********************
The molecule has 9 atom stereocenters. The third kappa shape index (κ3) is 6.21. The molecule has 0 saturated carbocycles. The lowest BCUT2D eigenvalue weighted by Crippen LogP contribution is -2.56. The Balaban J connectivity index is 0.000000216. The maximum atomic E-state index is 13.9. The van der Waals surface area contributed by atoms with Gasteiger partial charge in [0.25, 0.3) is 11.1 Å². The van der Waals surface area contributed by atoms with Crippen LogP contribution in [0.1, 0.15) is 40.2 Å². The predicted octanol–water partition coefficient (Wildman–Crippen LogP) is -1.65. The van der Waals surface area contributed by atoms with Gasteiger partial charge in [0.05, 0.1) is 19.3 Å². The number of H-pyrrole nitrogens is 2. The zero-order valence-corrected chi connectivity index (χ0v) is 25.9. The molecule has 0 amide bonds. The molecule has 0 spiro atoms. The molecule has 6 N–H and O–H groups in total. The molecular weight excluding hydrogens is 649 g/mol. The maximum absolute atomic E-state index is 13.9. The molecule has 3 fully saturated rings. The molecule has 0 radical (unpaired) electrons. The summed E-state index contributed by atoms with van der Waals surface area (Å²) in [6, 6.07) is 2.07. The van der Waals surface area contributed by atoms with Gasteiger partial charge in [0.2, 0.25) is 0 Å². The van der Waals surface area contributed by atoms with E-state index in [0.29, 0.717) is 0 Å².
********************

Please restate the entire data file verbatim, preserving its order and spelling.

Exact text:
The molecule has 9 atom stereocenters. The third kappa shape index (κ3) is 6.21. The molecule has 0 saturated carbocycles. The lowest BCUT2D eigenvalue weighted by Crippen LogP contribution is -2.56. The Balaban J connectivity index is 0.000000216. The maximum atomic E-state index is 13.9. The van der Waals surface area contributed by atoms with Gasteiger partial charge in [0.25, 0.3) is 11.1 Å². The van der Waals surface area contributed by atoms with Crippen LogP contribution in [0.1, 0.15) is 40.2 Å². The predicted octanol–water partition coefficient (Wildman–Crippen LogP) is -1.65. The van der Waals surface area contributed by atoms with Gasteiger partial charge in [0.05, 0.1) is 19.3 Å². The number of H-pyrrole nitrogens is 2. The zero-order valence-corrected chi connectivity index (χ0v) is 25.9. The molecule has 0 amide bonds. The molecule has 0 spiro atoms. The molecule has 6 N–H and O–H groups in total. The molecular weight excluding hydrogens is 649 g/mol. The maximum absolute atomic E-state index is 13.9. The molecule has 3 fully saturated rings. The molecule has 0 radical (unpaired) electrons. The summed E-state index contributed by atoms with van der Waals surface area (Å²) in [6, 6.07) is 2.07. The van der Waals surface area contributed by atoms with Gasteiger partial charge in [0.2, 0.25) is 0 Å². The van der Waals surface area contributed by atoms with E-state index in [0.29, 0.717) is 0 Å².